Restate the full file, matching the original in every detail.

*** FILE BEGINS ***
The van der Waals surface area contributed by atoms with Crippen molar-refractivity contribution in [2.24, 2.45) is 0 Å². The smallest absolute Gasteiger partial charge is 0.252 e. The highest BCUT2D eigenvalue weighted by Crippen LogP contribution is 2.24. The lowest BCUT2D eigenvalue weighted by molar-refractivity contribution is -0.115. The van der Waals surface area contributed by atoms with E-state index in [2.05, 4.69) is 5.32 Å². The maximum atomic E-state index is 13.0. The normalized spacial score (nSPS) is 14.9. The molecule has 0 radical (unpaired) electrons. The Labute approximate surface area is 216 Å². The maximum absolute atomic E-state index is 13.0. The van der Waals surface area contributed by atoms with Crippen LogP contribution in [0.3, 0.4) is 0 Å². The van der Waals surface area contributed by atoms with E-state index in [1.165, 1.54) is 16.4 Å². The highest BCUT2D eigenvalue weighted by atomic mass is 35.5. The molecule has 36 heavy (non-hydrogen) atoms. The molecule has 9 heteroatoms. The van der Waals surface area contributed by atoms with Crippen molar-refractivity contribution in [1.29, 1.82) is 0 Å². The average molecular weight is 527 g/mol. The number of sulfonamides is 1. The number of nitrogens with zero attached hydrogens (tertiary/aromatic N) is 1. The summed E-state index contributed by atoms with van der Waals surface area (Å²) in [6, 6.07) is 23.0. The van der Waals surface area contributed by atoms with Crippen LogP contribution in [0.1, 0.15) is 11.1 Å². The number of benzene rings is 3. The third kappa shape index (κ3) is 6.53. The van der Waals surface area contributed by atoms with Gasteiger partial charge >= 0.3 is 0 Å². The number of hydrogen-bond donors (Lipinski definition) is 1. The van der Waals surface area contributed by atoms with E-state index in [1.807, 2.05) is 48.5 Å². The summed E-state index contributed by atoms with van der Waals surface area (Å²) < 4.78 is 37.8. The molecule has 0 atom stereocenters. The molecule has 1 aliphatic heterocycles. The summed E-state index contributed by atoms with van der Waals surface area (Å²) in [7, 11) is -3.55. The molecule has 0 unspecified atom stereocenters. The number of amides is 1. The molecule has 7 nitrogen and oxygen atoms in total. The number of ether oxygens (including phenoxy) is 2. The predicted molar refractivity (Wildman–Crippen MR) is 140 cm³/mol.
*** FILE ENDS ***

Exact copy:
The van der Waals surface area contributed by atoms with Crippen molar-refractivity contribution in [2.24, 2.45) is 0 Å². The smallest absolute Gasteiger partial charge is 0.252 e. The highest BCUT2D eigenvalue weighted by Crippen LogP contribution is 2.24. The lowest BCUT2D eigenvalue weighted by molar-refractivity contribution is -0.115. The van der Waals surface area contributed by atoms with E-state index in [2.05, 4.69) is 5.32 Å². The maximum atomic E-state index is 13.0. The normalized spacial score (nSPS) is 14.9. The molecule has 0 radical (unpaired) electrons. The Labute approximate surface area is 216 Å². The maximum absolute atomic E-state index is 13.0. The van der Waals surface area contributed by atoms with Crippen LogP contribution in [0.3, 0.4) is 0 Å². The van der Waals surface area contributed by atoms with E-state index in [1.165, 1.54) is 16.4 Å². The highest BCUT2D eigenvalue weighted by atomic mass is 35.5. The molecule has 36 heavy (non-hydrogen) atoms. The molecule has 9 heteroatoms. The van der Waals surface area contributed by atoms with Crippen molar-refractivity contribution in [1.29, 1.82) is 0 Å². The average molecular weight is 527 g/mol. The number of sulfonamides is 1. The number of nitrogens with zero attached hydrogens (tertiary/aromatic N) is 1. The summed E-state index contributed by atoms with van der Waals surface area (Å²) in [6, 6.07) is 23.0. The van der Waals surface area contributed by atoms with Crippen LogP contribution in [0.1, 0.15) is 11.1 Å². The number of benzene rings is 3. The third kappa shape index (κ3) is 6.53. The van der Waals surface area contributed by atoms with Gasteiger partial charge >= 0.3 is 0 Å². The number of hydrogen-bond donors (Lipinski definition) is 1. The van der Waals surface area contributed by atoms with E-state index in [1.807, 2.05) is 48.5 Å². The summed E-state index contributed by atoms with van der Waals surface area (Å²) < 4.78 is 37.8. The molecule has 0 atom stereocenters. The molecule has 1 aliphatic heterocycles. The summed E-state index contributed by atoms with van der Waals surface area (Å²) in [7, 11) is -3.55. The molecule has 0 unspecified atom stereocenters. The number of amides is 1. The molecule has 7 nitrogen and oxygen atoms in total. The number of ether oxygens (including phenoxy) is 2. The predicted molar refractivity (Wildman–Crippen MR) is 140 cm³/mol.